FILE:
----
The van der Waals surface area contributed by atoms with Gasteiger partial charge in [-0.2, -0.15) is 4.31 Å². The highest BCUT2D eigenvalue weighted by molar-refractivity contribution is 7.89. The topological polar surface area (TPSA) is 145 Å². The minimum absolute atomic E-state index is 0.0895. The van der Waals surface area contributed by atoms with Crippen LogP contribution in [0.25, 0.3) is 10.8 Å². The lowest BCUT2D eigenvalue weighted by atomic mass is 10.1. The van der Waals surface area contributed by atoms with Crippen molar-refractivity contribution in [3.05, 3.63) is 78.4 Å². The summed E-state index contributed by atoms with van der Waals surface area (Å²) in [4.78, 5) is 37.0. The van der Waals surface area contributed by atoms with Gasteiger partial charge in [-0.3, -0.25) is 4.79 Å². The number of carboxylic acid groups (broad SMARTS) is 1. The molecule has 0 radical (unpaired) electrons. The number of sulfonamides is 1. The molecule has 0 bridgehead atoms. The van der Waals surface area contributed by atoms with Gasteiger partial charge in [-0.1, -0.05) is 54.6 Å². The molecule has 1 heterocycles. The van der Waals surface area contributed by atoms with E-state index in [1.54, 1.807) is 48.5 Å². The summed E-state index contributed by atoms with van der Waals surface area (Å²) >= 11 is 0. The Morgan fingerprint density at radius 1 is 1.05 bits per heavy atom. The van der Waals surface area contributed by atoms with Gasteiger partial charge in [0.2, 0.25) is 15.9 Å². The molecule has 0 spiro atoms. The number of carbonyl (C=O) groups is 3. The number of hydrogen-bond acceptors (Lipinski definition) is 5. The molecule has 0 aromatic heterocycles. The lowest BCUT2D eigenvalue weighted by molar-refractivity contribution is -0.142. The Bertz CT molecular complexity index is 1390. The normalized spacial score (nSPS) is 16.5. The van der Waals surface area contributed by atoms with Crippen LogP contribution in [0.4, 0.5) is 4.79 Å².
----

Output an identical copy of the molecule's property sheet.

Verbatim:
The van der Waals surface area contributed by atoms with Gasteiger partial charge in [-0.2, -0.15) is 4.31 Å². The highest BCUT2D eigenvalue weighted by molar-refractivity contribution is 7.89. The topological polar surface area (TPSA) is 145 Å². The minimum absolute atomic E-state index is 0.0895. The van der Waals surface area contributed by atoms with Crippen LogP contribution in [0.25, 0.3) is 10.8 Å². The lowest BCUT2D eigenvalue weighted by atomic mass is 10.1. The van der Waals surface area contributed by atoms with Crippen molar-refractivity contribution in [3.05, 3.63) is 78.4 Å². The summed E-state index contributed by atoms with van der Waals surface area (Å²) in [4.78, 5) is 37.0. The van der Waals surface area contributed by atoms with Gasteiger partial charge in [-0.3, -0.25) is 4.79 Å². The number of carboxylic acid groups (broad SMARTS) is 1. The molecule has 0 radical (unpaired) electrons. The number of sulfonamides is 1. The molecule has 0 bridgehead atoms. The van der Waals surface area contributed by atoms with Gasteiger partial charge in [-0.1, -0.05) is 54.6 Å². The molecule has 1 heterocycles. The van der Waals surface area contributed by atoms with E-state index in [1.54, 1.807) is 48.5 Å². The summed E-state index contributed by atoms with van der Waals surface area (Å²) >= 11 is 0. The Morgan fingerprint density at radius 1 is 1.05 bits per heavy atom. The van der Waals surface area contributed by atoms with Gasteiger partial charge in [0.2, 0.25) is 15.9 Å². The molecule has 0 spiro atoms. The number of carbonyl (C=O) groups is 3. The number of hydrogen-bond acceptors (Lipinski definition) is 5. The molecule has 0 aromatic heterocycles. The lowest BCUT2D eigenvalue weighted by molar-refractivity contribution is -0.142. The Bertz CT molecular complexity index is 1390. The normalized spacial score (nSPS) is 16.5. The van der Waals surface area contributed by atoms with Crippen LogP contribution in [0.4, 0.5) is 4.79 Å².